Business partners Jennifer D'Zio and Sue Garland have worked together for so long, they've become like family.
The owners of Persnickety Interiors Inc. have been decorating homes together for nearly two decades.
They purchased the business in 2007 after working for the owners since the early 1990s.
They have shared many life-changing events together, including weddings and the births of their children. Their kids have grown up together.
"We were pregnant with one of our kids at the same time," Garland said. "They were a few months apart, so that was fun. Our kids are good friends. They're having a sleep-over tonight. We're like family."
This closeness has kept the business strong over the years.
"Knowing that you have someone ... if we need to fall back on one another. Sometimes I've been late from appointments, and she's had to pick my kids up from school. It does help," D'Zio said.
"You've got to be a team to run a business," Garland added.
Persnickety Interiors, at 2021 Walton Way, is a retail shop with a focus on interior design.
"We use a lot of color. We do all aspects of design. A lot of times when our clients come to us, they want something different. That's what keeps people coming back," Garland said.
After working together so long, they've developed similar tastes.
"It's funny. When we go to shows, we tend to gravitate to the same things. We know what will sell and do well in our shop. We have a particular look that we stay true to," Garland said.
While they have some traditional tastes, their designs are "with a twist," D'Zio explained. The owners strive to find unique pieces, and they don't really follow trends. They call their style "casual elegance."
Persnickety Interiors mixes patterns and finishes. The owners might combine painted furniture pieces and antique reproductions.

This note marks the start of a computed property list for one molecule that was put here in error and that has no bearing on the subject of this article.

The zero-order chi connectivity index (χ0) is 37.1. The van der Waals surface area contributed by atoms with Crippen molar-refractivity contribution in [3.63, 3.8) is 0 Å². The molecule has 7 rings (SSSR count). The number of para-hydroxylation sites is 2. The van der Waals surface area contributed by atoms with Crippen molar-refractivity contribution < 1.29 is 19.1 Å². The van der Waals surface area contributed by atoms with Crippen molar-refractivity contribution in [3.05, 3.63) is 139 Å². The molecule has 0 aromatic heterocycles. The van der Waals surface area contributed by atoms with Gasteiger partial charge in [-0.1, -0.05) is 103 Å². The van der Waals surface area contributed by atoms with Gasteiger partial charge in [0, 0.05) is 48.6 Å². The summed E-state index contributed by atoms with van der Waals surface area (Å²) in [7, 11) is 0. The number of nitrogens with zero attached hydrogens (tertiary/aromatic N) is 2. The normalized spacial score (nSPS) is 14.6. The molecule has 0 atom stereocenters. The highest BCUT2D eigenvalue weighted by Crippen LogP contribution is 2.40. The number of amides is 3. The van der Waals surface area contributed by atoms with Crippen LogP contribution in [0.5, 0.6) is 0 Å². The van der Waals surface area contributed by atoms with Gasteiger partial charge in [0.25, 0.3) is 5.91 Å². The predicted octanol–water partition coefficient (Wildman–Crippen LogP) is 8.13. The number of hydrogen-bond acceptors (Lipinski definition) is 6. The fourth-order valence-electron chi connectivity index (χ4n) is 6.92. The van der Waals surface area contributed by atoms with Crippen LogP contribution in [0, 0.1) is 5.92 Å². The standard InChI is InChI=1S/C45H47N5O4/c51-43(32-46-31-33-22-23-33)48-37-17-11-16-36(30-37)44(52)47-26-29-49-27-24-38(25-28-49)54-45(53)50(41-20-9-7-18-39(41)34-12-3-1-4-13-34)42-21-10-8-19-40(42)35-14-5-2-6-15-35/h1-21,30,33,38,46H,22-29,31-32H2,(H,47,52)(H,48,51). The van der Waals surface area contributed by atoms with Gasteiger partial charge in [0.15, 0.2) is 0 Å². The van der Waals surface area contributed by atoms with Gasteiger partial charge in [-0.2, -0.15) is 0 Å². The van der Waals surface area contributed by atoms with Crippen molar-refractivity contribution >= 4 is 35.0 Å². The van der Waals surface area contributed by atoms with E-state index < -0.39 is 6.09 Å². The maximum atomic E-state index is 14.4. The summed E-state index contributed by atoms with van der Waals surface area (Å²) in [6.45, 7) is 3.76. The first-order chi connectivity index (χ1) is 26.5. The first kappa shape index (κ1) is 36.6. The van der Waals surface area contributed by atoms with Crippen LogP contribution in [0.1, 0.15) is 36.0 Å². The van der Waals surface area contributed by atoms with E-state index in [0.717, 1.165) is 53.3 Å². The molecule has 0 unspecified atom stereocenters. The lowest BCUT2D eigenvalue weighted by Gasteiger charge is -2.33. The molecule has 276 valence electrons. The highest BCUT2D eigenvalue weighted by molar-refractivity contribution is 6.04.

"We give a lot of variety to mix it up. It makes it more interesting," Garland said.
The 3,000-square-foot store carries a selection of accessories, including rugs, pillows, lamps and furniture.
"I think we've got the best (accessory selection) in town," D'Zio said.
Over the years, many of their customers have become their friends. D'Zio has been working with Velinda Walden for at least 15 years. D'Zio has decorated her Evans home, and her beach house in Hilton Head Island, S.C.
"We've added on a room, and she's decorated throughout my whole house. She's also made trips to the beach. She's become a very good friend," Walden said. "I really rely on her and trust her judgment. She's a lot of fun."
When they're working on a project, they always laugh, talk and enjoy each other's company, Walden said. She has recommended the business to several of her friends.
Garland has decorated two homes for Pat Johnson, of Aiken, and has been working with her since 1994.
When Johnson's family first moved to the area, she purchased a home that was a part of a parade of homes. Garland had decorated the house with items such as window treatments, and Johnson liked the style so much that she kept it and coordinated her personal items to match.
More than four years ago, Johnson's family moved away from the area, but they returned last year.
When Johnson was building her new home, she called on Garland to decorate the new house. Garland is easy to work with and allowed her to have input on the decorating decisions, she said.
"I've found that a lot of decorators have their style, and they want to do it their way," Johnson said. "It was a very collaborative working relationship with her. She's just great to work with."
D'Zio and Garland met while working for the original owners of Persnickety Interiors.
The store opened in 1991 in the Port Royal shopping center, and moved to the Walton Way location two years later, when the center closed.
Garland helped to open the Walton Way store. One year later, D'Zio relocated from Atlanta, where there were two Persnickety Interiors stores, including a large store at Perimeter Mall.
Over the years, the women learned the business from the owners, so when they decided to retire, it was an easy transition. They purchased the business in 2007.
"We had kind of been waiting on it. We were ready. Of course you're always a little scared, but we had a real good feeling going into it," Garland said.
They had been responsible for buying merchandise and had accompanied the owners to numerous design shows, so they were comfortable with the duties of operating the business.
When the original owners retired, they closed the Atlanta stores. D'Zio and Garland still receive calls from clients in the Atlanta area seeking Persnickety Interiors' services.
They've completed design work for several Atlanta homes.
They also travel outside the state to decorate homes, including Florida and Pennsylvania. Many jobs are for clients who have moved away, and for people who have visited the area and liked their work.
Others have second homes that need decorating, including beach homes.